1. A machine for feeding and positioning contact pins on a support comprising aninclined guide for the movement of pins with their axes vertical and substantially parallel, a second similar inclined guide, means intermediate said guides for removing pins of predetermined di- 2. A machine for feeding and positioning contact pins on a support comprising an inclined guide for the movement of pins with their axes vertical and parallel, guide walls constituting a guide slot transverse to the end of said inclined guide, one of said walls serving as a stop for the movement of said pins along said inclined guide, means movable between said guide walls for removing pins individually from said inclined guide and means for moving pins from said horizontal guide to said support.

3. A machine for feeding contact pins, comprising gravity means for effecting a movement of a plurality of pins in single file through a given path, a conveyor for receiving pins, pin

adjusting means above said conveyor, a transverse guide for the travel of pins to said adjusting means, means for individually engaging said pins for movement in said guide from said gravity means to said adjusting means, and means for releasing said pins from said adjusting means for travel to said conveyor.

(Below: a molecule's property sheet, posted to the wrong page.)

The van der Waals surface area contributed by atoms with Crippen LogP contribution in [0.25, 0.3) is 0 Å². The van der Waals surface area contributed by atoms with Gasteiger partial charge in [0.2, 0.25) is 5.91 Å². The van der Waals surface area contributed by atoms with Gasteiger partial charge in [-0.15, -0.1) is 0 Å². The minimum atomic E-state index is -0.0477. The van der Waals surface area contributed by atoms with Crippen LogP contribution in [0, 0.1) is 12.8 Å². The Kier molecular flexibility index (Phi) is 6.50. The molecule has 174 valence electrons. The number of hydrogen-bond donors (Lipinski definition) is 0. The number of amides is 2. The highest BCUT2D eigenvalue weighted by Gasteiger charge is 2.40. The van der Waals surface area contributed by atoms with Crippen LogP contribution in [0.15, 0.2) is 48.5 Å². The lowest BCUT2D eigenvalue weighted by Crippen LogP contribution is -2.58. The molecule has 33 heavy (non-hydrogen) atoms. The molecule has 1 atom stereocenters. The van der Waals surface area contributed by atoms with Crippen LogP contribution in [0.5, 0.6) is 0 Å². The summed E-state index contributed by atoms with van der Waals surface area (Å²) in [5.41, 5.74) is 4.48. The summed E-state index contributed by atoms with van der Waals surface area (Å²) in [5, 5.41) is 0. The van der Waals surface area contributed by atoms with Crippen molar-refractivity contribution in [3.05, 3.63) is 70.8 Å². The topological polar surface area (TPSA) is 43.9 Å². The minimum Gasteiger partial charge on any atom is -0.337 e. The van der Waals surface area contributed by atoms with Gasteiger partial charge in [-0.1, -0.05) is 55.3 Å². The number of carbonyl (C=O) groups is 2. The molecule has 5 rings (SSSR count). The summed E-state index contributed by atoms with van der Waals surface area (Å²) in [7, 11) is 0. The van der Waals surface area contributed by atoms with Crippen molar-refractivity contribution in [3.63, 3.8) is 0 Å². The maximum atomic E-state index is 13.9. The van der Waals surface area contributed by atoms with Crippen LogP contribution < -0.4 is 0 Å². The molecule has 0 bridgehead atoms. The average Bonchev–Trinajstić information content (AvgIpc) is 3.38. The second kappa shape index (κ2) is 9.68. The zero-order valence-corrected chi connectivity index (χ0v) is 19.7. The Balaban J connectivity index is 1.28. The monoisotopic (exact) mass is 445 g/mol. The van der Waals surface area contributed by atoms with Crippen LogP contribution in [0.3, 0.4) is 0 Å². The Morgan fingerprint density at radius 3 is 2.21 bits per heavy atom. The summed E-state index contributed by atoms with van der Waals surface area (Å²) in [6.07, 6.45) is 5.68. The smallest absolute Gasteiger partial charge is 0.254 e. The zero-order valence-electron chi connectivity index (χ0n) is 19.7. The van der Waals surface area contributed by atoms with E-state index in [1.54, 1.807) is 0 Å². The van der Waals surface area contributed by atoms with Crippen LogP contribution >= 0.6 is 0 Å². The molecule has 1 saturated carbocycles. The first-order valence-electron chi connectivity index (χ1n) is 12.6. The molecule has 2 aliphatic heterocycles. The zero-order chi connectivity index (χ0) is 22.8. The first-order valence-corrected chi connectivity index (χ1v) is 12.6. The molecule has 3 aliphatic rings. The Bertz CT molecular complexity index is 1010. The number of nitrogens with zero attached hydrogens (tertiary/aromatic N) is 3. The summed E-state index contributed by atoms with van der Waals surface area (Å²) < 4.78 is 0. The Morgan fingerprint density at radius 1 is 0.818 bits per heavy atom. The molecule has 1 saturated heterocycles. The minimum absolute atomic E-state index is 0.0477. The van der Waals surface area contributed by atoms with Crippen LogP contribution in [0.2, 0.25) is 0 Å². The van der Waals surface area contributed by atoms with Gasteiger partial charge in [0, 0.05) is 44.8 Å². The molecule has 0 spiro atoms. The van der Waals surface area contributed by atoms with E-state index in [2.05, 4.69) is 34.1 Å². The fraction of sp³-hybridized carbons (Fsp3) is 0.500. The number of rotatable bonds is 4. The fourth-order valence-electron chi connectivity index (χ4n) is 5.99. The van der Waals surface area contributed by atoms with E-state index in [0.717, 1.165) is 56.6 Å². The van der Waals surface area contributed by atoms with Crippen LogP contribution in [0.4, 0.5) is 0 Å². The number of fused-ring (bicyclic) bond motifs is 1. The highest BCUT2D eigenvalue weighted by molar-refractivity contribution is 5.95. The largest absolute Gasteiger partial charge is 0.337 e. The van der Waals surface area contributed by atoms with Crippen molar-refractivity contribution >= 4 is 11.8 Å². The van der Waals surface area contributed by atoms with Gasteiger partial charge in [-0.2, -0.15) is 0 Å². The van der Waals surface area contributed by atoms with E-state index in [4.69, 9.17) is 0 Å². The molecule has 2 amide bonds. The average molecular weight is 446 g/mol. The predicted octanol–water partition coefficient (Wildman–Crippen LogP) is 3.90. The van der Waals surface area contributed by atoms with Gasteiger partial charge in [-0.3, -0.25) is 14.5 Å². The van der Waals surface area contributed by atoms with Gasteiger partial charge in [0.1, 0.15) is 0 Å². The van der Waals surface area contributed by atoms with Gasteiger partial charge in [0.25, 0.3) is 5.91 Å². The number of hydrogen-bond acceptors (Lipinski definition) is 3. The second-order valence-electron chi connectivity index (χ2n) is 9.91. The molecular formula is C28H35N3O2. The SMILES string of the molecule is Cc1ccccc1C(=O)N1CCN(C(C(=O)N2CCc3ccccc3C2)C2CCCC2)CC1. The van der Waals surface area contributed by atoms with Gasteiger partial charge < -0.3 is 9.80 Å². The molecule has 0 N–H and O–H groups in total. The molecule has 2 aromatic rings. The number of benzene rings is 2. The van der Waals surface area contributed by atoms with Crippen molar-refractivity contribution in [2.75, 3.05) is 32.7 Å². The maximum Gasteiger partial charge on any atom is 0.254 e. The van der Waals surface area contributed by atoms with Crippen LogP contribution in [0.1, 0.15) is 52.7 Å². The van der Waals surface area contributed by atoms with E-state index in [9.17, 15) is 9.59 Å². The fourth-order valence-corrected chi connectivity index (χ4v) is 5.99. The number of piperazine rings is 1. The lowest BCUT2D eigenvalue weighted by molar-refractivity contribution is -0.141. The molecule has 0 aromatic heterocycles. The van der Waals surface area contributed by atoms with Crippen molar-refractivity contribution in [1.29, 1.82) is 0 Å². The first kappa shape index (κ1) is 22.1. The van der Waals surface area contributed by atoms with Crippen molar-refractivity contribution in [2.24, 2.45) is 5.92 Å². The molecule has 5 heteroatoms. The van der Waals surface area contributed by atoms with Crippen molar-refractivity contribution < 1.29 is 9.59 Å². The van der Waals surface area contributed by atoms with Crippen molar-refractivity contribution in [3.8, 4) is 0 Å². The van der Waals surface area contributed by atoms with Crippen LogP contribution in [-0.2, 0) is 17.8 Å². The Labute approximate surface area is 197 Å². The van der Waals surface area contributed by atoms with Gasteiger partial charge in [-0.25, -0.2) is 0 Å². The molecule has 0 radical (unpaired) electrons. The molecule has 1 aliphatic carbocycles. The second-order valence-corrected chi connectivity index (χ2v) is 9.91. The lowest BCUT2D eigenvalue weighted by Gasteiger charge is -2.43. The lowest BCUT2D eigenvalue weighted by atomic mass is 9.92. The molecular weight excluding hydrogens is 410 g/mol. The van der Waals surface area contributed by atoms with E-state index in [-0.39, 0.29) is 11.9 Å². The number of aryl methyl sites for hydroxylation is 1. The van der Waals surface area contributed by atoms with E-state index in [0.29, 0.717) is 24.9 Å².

4. A machine for positioning contact pins having shoulders on a support, a delivery guide having a passage divided longitudinally into relatively movable sections, means for delivering pins to said passage, tensional means for holding said sections to maintain said passage, a member movable through said passage to eject pins, the movability of said sections serving to vary the diameter of the passage to accommodate irregularities of pins, and means for engaging the shoulder of a pin immediately behind an ejected pin.

5. A machine for feeding a contact pin to position to be secured in a base of an electrical device comprising a support for a pin, an inclined guide for the movement of pins in vertical single file toward said support, means intersaid pin on said support.

6. A machine for feeding a contact pin to position to be secured in a base of an electrical device comprising a support for a pin, means for removing pins of predetermined diameters, an inclined guide for the movement of pins to T said means, another guide for the travel of pins not removed by said means, means cooperating with said last named guide for holding a pin adjacent to said support and means for causing a movement of a pin onto said support.

7. A machine for feeding contact pins to posit-ion to be secured in the base of an electrical device comprising a support having apertures to receive pins, a plurality of inclined guides for the movement of a plurality of vertically disposed rows of pins to position adjacent to said support, means for moving said pins above said apertures and means for inserting said pins in said apertures.

8. A machine for feeding contact pins to position to be secured in bases of electrical devices comprising a support having a plurality of apertures, a plurality of guides for the movement of vertically disposed pins in a plurality of rows, means for removing pins from said guides, means for moving each of said removed pins above and in alignment with the respective apertures in said support and means for inserting said pins in said apertures. v